Heroes of the Zeroes is Nick Rogers’ daily, alphabetical look back at the 365 best films of 2000 to 2009.

Following Alexander with a straightforward, conspiracy-free 9/11 story — the improbable rescue and rehabilitation of Port Authority police officers from World Trade Center rubble — might’ve seemed a ploy for Oliver Stone to regain relevance.

But while different from Stone’s usual ideas, 2006’s World Trade Center was far from an impersonal project for professional atonement.

The power of broadly defined faith, whether love for a deity or spouse, to sustain in times of crisis propelled a movie saturated with spirituality — although not to the point of becoming a religious tract.

The honesty of human connection, not the tendency to linger on tragedy, prevailed in World Trade Center — from the eerie stillness of waiting for word on a loved one to the symbiotic survival of trapped men.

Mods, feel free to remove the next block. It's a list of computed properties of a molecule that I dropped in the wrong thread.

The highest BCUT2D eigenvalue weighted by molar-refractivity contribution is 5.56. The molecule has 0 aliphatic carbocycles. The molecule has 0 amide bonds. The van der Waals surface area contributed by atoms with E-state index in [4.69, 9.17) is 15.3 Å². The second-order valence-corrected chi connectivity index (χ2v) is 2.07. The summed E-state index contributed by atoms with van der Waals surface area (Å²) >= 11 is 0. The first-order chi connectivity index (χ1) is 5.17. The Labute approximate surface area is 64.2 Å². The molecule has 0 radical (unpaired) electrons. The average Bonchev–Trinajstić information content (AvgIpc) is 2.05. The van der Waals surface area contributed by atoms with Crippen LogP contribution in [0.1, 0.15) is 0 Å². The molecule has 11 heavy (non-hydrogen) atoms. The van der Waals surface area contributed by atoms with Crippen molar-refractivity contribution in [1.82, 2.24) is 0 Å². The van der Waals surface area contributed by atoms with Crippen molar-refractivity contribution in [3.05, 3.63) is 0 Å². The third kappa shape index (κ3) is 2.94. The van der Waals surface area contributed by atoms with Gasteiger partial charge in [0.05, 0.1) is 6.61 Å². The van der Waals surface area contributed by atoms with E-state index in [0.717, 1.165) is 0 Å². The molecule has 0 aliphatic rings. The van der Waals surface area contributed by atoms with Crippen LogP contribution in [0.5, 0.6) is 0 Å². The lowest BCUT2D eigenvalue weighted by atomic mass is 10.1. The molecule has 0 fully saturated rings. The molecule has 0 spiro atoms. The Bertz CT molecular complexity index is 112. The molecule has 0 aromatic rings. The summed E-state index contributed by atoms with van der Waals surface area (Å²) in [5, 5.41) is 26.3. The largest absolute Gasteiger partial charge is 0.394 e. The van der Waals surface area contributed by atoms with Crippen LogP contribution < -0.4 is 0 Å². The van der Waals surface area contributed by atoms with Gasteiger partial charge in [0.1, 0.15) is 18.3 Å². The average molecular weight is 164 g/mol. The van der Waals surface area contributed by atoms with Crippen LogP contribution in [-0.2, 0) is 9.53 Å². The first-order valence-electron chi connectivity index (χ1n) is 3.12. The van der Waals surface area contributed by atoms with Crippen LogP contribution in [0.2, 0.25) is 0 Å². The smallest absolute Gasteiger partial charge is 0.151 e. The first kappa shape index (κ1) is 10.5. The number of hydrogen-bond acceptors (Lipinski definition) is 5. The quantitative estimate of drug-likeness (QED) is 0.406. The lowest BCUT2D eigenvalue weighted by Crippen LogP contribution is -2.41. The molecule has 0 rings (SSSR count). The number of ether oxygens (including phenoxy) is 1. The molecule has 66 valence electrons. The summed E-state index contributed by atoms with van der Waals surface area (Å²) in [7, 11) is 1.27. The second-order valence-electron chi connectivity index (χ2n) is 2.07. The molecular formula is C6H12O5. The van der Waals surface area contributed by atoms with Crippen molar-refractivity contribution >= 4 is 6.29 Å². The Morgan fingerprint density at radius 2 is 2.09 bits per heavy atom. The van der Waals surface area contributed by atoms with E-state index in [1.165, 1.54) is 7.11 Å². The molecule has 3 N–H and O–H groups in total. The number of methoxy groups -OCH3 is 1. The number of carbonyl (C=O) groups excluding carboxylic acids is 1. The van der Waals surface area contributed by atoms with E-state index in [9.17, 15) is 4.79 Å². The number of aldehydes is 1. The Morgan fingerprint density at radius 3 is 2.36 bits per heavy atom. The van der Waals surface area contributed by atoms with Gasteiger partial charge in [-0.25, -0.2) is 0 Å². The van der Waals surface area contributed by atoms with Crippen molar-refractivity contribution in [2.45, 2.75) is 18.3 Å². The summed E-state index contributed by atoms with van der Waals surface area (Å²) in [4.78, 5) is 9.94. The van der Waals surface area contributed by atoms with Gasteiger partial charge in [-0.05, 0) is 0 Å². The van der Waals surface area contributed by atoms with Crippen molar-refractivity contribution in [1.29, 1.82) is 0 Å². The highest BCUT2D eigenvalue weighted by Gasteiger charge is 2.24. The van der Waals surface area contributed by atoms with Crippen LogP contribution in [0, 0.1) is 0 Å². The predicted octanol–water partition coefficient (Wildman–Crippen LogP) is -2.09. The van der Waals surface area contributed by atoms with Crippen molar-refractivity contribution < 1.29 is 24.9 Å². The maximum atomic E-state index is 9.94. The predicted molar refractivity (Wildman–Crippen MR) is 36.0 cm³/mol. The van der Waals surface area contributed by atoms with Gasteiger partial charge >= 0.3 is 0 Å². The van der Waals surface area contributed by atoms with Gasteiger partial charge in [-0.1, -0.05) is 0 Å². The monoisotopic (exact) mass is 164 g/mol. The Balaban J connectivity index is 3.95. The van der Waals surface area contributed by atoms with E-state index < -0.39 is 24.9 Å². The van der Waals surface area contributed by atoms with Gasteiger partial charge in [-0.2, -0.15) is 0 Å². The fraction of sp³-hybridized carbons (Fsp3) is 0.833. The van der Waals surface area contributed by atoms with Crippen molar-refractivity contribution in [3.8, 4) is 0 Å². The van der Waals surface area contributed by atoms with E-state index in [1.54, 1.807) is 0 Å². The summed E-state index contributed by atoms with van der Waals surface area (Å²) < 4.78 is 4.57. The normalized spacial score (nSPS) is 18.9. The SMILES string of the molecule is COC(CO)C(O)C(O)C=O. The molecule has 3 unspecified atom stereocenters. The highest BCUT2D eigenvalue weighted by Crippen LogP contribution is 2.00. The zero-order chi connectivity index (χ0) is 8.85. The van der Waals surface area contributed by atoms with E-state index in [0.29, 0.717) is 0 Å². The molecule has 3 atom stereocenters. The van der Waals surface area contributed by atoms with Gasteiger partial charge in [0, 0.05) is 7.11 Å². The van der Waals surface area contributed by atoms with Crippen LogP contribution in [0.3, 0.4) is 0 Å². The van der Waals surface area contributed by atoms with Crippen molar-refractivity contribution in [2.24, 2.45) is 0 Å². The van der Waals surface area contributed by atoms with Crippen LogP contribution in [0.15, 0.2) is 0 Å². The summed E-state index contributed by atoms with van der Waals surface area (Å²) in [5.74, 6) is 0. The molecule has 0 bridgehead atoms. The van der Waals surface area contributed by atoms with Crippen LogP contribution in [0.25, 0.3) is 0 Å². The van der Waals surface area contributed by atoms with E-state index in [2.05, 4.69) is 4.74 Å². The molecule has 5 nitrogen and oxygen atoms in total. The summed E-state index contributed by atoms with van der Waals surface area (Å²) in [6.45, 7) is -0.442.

They are Port Authority officers John McLoughlin (Nicolas Cage) and Will Jimeno (Michael Peña), who survived Tower One’s collapse by jumping into the concourse area as it fell. Trapped in an ashen hell of protruding metal, sparking wires, eruptive fires and body-pinning concrete slabs, the duo wills each other to survive.

Cage and Pena excel as thoughtful men contemplating and confronting unfinished business at home (with wives played by Maria Bello and Maggie Gyllenhaal) — personified by their memories and hallucinations of their existence.

World Trade Center is incredibly moving en route to a similar conclusion as United 93 — heroism without aspirations to greatness. It was the decade’s second excellent attempt to dive headlong into the harrowing horror and hope of 9/11’s specific events.